Sorry Canada, but winter has been cancelled. There’s just no snow. It’s the first time no snowfall has been recorded in the city of Toronto since record keeping began in 1845, reports The Canadian Press. Toronto normally averages 40 cm of snow in March – the previous low in the city was 1.2 cm in 2006.

But the implications for Canadians reach further than just saving money on this past winter’s heating bills.

“There’s been concern that the forests are pretty dry and already, we’ve seen wildfires in Nova Scotia. Forest departments are already mobilizing men and equipment to be prepared for a tough season,” says Environment Canada climatologist Dave Phillips.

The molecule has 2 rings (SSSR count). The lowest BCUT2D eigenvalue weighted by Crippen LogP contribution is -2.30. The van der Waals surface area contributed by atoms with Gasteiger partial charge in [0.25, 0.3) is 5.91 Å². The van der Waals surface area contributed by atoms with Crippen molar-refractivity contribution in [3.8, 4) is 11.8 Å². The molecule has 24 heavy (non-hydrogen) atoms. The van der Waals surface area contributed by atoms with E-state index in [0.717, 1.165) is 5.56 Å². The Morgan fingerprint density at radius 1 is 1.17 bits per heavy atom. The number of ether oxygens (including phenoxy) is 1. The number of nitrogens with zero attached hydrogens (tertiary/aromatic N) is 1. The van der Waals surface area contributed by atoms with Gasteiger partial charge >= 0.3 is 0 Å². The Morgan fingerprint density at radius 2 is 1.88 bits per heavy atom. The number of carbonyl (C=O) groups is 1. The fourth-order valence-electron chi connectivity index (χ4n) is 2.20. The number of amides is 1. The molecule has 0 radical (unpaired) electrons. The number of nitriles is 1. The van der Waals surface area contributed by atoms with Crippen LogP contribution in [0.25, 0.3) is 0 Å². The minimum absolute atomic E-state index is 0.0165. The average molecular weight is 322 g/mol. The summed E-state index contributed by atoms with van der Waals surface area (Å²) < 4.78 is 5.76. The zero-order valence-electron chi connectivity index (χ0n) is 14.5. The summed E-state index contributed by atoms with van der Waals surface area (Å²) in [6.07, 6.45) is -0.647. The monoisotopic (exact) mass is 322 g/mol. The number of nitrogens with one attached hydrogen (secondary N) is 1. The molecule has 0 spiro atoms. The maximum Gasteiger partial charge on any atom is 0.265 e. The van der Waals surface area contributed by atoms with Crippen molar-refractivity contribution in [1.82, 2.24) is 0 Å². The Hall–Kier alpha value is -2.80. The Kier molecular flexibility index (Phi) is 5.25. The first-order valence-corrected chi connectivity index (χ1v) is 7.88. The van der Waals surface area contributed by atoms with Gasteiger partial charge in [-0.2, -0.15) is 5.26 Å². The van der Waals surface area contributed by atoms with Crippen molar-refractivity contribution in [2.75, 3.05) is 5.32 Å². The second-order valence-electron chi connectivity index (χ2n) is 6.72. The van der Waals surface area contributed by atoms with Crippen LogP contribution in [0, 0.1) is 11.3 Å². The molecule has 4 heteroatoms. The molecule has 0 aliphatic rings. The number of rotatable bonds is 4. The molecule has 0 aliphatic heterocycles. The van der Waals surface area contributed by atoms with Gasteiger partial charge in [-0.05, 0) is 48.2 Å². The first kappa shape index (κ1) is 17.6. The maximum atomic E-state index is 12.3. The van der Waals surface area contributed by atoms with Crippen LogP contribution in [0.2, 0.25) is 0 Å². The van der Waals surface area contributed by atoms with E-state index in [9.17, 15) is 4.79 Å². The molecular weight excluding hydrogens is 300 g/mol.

While the lack of winter precipitation cannot necessarily indicate what kind of summer season lies ahead, record-breaking weather events such as these raise questions about the resilience of our energy sources. BC is largely dependent upon hydrological power, and inflows to utilities such as hydro could be largely affected by increased severity and frequency of drought and storm events.

Take a look at ACT’s policy recommendations for coping with extreme weather events here. ACT is due to release their third set of policy recommendations, on energy, in Fall 2010.